Since the lights were complete, it was time to mold and cast the gems I would need for the armor. At this point, I had pretty much already patterned out the pieces of the costume that would need the gems, so I knew what shapes and sizes I needed to make.
I used some Plastilina clay, which doesn’t harden, to sculpt the pieces I wanted. I started with a diamond for the skirt piece, then made a slightly elongated pentagon for the chest piece. I ultimately used a small half sphere cake pan as the base for a mold to do the gem for the axe.
Let me mention here that I had some failures at this at first. My initial molds were sloppy and made of silicone. I’ll spare you the details, but because of that sloppiness, and because I had some Instamorph, I decided to try using it for the mold on my second go round. And I stupidly decided to use the cake pan as a direct mold for the sphere.
This is the resin I used to fill the molds. And here is the first casting attempt, with the second set of molds.
The Instamorph stuff is neat. When it first comes out of the boiling water, it is clear, like this. Then it turns white again when it hardens (see picture above).
However, I discovered that despite using a mold release spray, that these materials are too hard to use when the material you are casting in them is also hard. The cake pan will forever have that resin in it. I might try to find some metal cutters an cut the ends off of it so I can still use the unruined part.
I did manage to get the diamond cast out of the plastic. But I did so by remelting it, and slowly peeling off as much of it as I could, only partially burninating my fingers during the process.
It was an interesting removal process as I had placed my lights into the mold during the curing process (around 2.5 hours in seems like a good time to place them in if you are curious) so that they would get stuck in there nice and permanently. Here is all the plastic I pulled off of the gem after it was set.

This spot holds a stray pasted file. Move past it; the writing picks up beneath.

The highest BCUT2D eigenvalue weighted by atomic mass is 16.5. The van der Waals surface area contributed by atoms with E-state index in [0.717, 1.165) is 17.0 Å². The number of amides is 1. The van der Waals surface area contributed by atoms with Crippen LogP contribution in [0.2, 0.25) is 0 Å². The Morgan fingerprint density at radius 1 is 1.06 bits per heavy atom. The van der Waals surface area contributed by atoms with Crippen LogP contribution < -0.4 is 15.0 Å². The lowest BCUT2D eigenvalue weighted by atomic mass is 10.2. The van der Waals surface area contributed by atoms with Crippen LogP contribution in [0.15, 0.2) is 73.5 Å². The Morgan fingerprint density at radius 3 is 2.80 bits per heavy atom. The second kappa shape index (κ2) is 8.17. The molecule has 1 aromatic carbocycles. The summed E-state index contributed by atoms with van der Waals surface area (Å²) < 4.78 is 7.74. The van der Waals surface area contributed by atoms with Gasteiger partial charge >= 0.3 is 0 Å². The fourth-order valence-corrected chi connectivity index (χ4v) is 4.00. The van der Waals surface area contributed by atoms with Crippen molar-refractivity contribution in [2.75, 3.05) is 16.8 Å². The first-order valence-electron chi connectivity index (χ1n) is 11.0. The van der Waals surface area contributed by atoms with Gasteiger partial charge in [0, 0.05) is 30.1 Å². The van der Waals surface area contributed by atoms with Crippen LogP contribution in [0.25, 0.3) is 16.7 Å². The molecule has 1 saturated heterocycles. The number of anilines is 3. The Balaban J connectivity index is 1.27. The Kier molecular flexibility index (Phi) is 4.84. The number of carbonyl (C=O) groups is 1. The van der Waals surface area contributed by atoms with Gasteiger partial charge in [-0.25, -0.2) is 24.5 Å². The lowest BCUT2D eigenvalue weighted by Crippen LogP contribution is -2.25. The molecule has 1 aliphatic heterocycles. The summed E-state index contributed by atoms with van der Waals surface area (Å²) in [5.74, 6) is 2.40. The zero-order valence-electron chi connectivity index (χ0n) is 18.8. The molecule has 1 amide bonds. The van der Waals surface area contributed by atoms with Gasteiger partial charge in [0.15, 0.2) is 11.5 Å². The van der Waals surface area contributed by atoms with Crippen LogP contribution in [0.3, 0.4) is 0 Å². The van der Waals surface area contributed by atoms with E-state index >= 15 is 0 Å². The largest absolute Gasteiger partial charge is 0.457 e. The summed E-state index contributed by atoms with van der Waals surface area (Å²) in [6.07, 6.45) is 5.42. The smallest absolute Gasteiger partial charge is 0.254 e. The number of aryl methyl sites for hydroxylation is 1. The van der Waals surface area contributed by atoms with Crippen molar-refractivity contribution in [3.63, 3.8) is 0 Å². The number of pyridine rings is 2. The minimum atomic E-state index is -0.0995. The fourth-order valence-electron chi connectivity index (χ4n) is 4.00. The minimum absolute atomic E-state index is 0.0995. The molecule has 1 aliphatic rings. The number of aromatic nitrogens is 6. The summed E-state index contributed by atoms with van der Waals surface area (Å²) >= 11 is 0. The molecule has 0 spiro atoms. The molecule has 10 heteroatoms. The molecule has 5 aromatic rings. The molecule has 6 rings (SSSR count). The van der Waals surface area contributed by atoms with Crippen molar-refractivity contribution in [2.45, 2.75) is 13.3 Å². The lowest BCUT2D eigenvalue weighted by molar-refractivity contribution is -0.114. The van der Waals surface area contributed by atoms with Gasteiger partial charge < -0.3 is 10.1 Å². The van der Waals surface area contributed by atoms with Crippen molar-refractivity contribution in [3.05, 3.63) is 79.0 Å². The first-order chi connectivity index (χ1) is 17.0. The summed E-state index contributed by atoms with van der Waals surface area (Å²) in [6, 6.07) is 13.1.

It worked out okay, but I will probably hope that people do not look super closely at this gem on my armor hah. There is still a bit of plastic on it, which makes it a little cloudy. I did spray some Acrylic sealer on it to try to bring back the shiny clear state, but it didn’t completely fix it.
The other two gems had to be remolded and recast. I bought some more silicone putty at Michael’s since the hard molds worked so poorly. Here they are in the molds, pre-light drop-in.
In case you are curious, this resin has a lot of bubbles in it when you first pour it, and they release after a few minutes in the mold, like the pentagon. The half sphere was poured second, and right before this picture was taken. And this (see below) is what my table looked like while the resin cured. When I dropped in the lights, I used string on the chandelier to hold the lights up a bit and prevent them from moving / tipping into the resin goo.
This worked well for the half sphere, but I had some issues with the lights moving and falling over in the pentagon one, despite my best efforts. Here are the final gems. The pentagon lighting is a bit wonky because of the way the lights fell over in the resin – see how the bottom half is a bit dark? Hopefully it won’t matter a ton, but we’ll see when I get the gems onto the armor!